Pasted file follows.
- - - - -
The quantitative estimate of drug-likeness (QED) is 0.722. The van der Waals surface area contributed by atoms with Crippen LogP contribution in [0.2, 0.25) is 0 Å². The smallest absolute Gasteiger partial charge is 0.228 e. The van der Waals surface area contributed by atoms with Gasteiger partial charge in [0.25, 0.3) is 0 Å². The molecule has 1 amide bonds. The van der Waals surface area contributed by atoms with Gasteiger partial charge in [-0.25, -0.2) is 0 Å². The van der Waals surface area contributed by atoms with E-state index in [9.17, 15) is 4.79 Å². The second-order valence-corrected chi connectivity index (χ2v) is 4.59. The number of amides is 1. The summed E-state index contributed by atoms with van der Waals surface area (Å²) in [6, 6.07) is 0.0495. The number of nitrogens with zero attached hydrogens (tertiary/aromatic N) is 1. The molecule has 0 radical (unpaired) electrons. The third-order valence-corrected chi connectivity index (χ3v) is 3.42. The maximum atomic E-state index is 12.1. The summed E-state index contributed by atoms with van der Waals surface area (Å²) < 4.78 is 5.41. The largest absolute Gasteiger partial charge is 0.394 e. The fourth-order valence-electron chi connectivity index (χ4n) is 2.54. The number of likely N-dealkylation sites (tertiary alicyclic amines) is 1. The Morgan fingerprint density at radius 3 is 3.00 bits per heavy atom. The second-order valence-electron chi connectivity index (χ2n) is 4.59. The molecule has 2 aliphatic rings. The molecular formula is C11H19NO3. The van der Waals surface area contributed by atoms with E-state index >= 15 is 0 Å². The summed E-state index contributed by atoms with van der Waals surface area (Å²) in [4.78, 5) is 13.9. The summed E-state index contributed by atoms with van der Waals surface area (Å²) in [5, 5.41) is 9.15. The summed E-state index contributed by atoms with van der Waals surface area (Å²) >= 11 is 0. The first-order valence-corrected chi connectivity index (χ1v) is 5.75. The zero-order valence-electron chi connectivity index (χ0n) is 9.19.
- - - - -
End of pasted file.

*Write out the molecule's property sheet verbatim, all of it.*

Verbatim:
The quantitative estimate of drug-likeness (QED) is 0.722. The van der Waals surface area contributed by atoms with Crippen LogP contribution in [0.2, 0.25) is 0 Å². The smallest absolute Gasteiger partial charge is 0.228 e. The van der Waals surface area contributed by atoms with Gasteiger partial charge in [0.25, 0.3) is 0 Å². The molecule has 1 amide bonds. The van der Waals surface area contributed by atoms with Gasteiger partial charge in [-0.25, -0.2) is 0 Å². The van der Waals surface area contributed by atoms with E-state index in [9.17, 15) is 4.79 Å². The second-order valence-corrected chi connectivity index (χ2v) is 4.59. The number of amides is 1. The summed E-state index contributed by atoms with van der Waals surface area (Å²) in [6, 6.07) is 0.0495. The number of nitrogens with zero attached hydrogens (tertiary/aromatic N) is 1. The molecule has 0 radical (unpaired) electrons. The third-order valence-corrected chi connectivity index (χ3v) is 3.42. The maximum atomic E-state index is 12.1. The summed E-state index contributed by atoms with van der Waals surface area (Å²) < 4.78 is 5.41. The largest absolute Gasteiger partial charge is 0.394 e. The fourth-order valence-electron chi connectivity index (χ4n) is 2.54. The number of likely N-dealkylation sites (tertiary alicyclic amines) is 1. The Morgan fingerprint density at radius 3 is 3.00 bits per heavy atom. The second-order valence-electron chi connectivity index (χ2n) is 4.59. The molecule has 2 aliphatic rings. The molecular formula is C11H19NO3. The van der Waals surface area contributed by atoms with E-state index >= 15 is 0 Å². The summed E-state index contributed by atoms with van der Waals surface area (Å²) in [4.78, 5) is 13.9. The summed E-state index contributed by atoms with van der Waals surface area (Å²) in [5, 5.41) is 9.15. The summed E-state index contributed by atoms with van der Waals surface area (Å²) >= 11 is 0. The first-order valence-corrected chi connectivity index (χ1v) is 5.75. The zero-order valence-electron chi connectivity index (χ0n) is 9.19.